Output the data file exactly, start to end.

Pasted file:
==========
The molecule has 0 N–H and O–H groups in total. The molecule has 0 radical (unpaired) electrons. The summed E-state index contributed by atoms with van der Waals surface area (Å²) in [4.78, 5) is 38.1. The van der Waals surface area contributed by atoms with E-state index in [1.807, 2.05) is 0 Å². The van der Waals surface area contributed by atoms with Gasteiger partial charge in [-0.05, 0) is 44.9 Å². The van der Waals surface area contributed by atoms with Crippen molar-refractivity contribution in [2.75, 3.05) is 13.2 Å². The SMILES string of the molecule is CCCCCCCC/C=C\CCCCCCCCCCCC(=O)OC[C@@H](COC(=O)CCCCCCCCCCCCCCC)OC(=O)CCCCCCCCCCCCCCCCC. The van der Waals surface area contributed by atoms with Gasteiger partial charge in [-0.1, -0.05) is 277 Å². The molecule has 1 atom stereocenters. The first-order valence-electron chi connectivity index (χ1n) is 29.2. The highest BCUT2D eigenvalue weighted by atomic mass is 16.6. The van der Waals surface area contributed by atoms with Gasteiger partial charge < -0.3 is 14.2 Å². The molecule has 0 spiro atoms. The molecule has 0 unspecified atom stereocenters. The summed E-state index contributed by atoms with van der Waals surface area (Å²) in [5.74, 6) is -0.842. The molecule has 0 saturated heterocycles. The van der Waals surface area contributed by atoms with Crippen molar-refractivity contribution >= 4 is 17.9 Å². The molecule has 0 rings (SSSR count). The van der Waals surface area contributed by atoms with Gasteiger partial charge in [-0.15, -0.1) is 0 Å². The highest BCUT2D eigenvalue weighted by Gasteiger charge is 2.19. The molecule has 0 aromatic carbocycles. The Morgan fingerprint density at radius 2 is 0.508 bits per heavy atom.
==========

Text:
The molecule has 0 N–H and O–H groups in total. The molecule has 0 radical (unpaired) electrons. The summed E-state index contributed by atoms with van der Waals surface area (Å²) in [4.78, 5) is 38.1. The van der Waals surface area contributed by atoms with E-state index in [1.807, 2.05) is 0 Å². The van der Waals surface area contributed by atoms with Gasteiger partial charge in [-0.05, 0) is 44.9 Å². The van der Waals surface area contributed by atoms with Crippen molar-refractivity contribution in [2.75, 3.05) is 13.2 Å². The SMILES string of the molecule is CCCCCCCC/C=C\CCCCCCCCCCCC(=O)OC[C@@H](COC(=O)CCCCCCCCCCCCCCC)OC(=O)CCCCCCCCCCCCCCCCC. The van der Waals surface area contributed by atoms with Gasteiger partial charge in [-0.1, -0.05) is 277 Å². The molecule has 1 atom stereocenters. The first-order valence-electron chi connectivity index (χ1n) is 29.2. The highest BCUT2D eigenvalue weighted by atomic mass is 16.6. The van der Waals surface area contributed by atoms with Gasteiger partial charge < -0.3 is 14.2 Å². The molecule has 0 spiro atoms. The molecule has 0 unspecified atom stereocenters. The summed E-state index contributed by atoms with van der Waals surface area (Å²) in [5.74, 6) is -0.842. The molecule has 0 saturated heterocycles. The van der Waals surface area contributed by atoms with Crippen molar-refractivity contribution >= 4 is 17.9 Å². The molecule has 0 rings (SSSR count). The van der Waals surface area contributed by atoms with Gasteiger partial charge in [-0.15, -0.1) is 0 Å². The highest BCUT2D eigenvalue weighted by Gasteiger charge is 2.19. The molecule has 0 aromatic carbocycles. The Morgan fingerprint density at radius 2 is 0.508 bits per heavy atom.